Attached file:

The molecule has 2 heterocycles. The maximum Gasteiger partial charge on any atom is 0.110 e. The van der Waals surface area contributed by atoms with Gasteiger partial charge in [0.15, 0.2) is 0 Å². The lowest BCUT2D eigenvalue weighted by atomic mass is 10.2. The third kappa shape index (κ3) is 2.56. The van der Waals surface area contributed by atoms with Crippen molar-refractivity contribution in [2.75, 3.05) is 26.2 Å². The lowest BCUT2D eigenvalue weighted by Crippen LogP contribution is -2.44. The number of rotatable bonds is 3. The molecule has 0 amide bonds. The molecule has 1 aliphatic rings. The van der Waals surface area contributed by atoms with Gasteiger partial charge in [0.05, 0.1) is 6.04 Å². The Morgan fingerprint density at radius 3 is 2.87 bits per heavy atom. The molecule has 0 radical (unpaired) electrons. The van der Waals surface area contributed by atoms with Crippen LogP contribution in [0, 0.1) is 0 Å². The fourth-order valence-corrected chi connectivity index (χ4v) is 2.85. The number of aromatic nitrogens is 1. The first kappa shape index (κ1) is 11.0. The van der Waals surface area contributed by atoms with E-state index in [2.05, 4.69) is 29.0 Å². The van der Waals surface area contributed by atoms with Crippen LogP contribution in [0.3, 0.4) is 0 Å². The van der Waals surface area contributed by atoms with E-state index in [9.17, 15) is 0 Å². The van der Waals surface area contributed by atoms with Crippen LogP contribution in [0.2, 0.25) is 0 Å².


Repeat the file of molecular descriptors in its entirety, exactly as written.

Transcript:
The molecule has 2 heterocycles. The maximum Gasteiger partial charge on any atom is 0.110 e. The van der Waals surface area contributed by atoms with Gasteiger partial charge in [0.15, 0.2) is 0 Å². The lowest BCUT2D eigenvalue weighted by atomic mass is 10.2. The third kappa shape index (κ3) is 2.56. The van der Waals surface area contributed by atoms with Crippen molar-refractivity contribution in [2.75, 3.05) is 26.2 Å². The lowest BCUT2D eigenvalue weighted by Crippen LogP contribution is -2.44. The number of rotatable bonds is 3. The molecule has 0 amide bonds. The molecule has 1 aliphatic rings. The van der Waals surface area contributed by atoms with Gasteiger partial charge in [0.05, 0.1) is 6.04 Å². The Morgan fingerprint density at radius 3 is 2.87 bits per heavy atom. The molecule has 0 radical (unpaired) electrons. The van der Waals surface area contributed by atoms with Crippen LogP contribution in [0, 0.1) is 0 Å². The fourth-order valence-corrected chi connectivity index (χ4v) is 2.85. The number of aromatic nitrogens is 1. The first kappa shape index (κ1) is 11.0. The van der Waals surface area contributed by atoms with E-state index in [2.05, 4.69) is 29.0 Å². The van der Waals surface area contributed by atoms with Crippen LogP contribution in [0.3, 0.4) is 0 Å². The van der Waals surface area contributed by atoms with E-state index in [9.17, 15) is 0 Å². The van der Waals surface area contributed by atoms with Crippen LogP contribution in [0.2, 0.25) is 0 Å².